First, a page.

Here are three important criteria for selecting the “pick me up” wine. First, it should be an “instantly on” wine. What I mean is that the wine should be ready to drink as soon as the bottle is open. This will effectively exclude lots of big Italian wines, such as Barolo and Brunello, as well as many California Cabs (unless you have something aged to perfection in your cellar and it is actually ready to drink now) – anything which needs decanting or prolonged breathing time should be avoided here.
Then I would suggest that the wine should be familiar. It should be the wine you had before and you know how it will taste like. There is nothing wrong with opening a totally unknown bottle of wine, but – you are in a bad mood already, are you sure it is worth taking chances?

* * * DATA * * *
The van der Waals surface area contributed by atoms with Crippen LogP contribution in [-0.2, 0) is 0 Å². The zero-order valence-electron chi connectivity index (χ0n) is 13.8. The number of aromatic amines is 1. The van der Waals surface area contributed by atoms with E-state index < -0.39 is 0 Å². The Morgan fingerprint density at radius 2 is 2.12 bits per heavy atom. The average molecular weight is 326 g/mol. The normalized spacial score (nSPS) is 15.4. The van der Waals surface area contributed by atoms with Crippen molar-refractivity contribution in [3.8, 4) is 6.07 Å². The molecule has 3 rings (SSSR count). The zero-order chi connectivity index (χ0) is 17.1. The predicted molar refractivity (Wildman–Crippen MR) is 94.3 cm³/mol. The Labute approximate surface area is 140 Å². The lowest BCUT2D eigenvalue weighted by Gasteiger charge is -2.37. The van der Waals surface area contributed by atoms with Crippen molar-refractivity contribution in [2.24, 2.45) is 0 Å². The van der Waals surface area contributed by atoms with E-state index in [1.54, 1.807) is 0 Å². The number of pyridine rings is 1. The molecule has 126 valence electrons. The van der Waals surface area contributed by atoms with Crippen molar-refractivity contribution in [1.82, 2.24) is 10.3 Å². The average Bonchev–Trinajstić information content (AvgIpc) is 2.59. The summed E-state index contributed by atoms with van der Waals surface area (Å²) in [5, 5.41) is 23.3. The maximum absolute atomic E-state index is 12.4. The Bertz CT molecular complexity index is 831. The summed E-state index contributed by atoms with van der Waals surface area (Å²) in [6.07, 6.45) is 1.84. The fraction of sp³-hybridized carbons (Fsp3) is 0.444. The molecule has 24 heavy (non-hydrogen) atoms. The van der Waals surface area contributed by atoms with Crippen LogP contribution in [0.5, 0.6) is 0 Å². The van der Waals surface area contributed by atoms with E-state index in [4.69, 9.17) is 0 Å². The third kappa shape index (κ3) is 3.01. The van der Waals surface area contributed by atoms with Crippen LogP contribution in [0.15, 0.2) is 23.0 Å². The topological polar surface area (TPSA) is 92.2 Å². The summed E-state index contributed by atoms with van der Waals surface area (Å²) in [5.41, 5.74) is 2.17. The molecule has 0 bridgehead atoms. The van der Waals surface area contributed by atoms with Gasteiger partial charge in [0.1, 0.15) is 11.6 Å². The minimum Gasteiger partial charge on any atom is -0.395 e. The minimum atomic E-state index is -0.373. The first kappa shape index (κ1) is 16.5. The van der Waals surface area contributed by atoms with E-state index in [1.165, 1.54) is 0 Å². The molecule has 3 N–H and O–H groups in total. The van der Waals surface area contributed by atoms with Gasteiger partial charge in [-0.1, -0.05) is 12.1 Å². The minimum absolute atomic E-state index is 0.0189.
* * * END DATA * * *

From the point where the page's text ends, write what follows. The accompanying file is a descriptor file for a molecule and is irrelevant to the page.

The last factor I want to throw in here – I want this wine to have a great smell. I think the “pick me up” process should start from the very first whiff from your glass, way before you take a first sip. Smell has a great power to transform your mood right away – and the great bonus or a great smell is that you can smell the wine indefinitely as it opposed to drinking it.
Oh, wait, there is one more desired feature here – the wine should be good. In other words, it should give you pleasure. In my personal book it means that the wine should be balanced and as an added bonus, have sense of place.
Let me give you some examples of the wines which should be able to improve one’s mood (I’m sure they will work for me).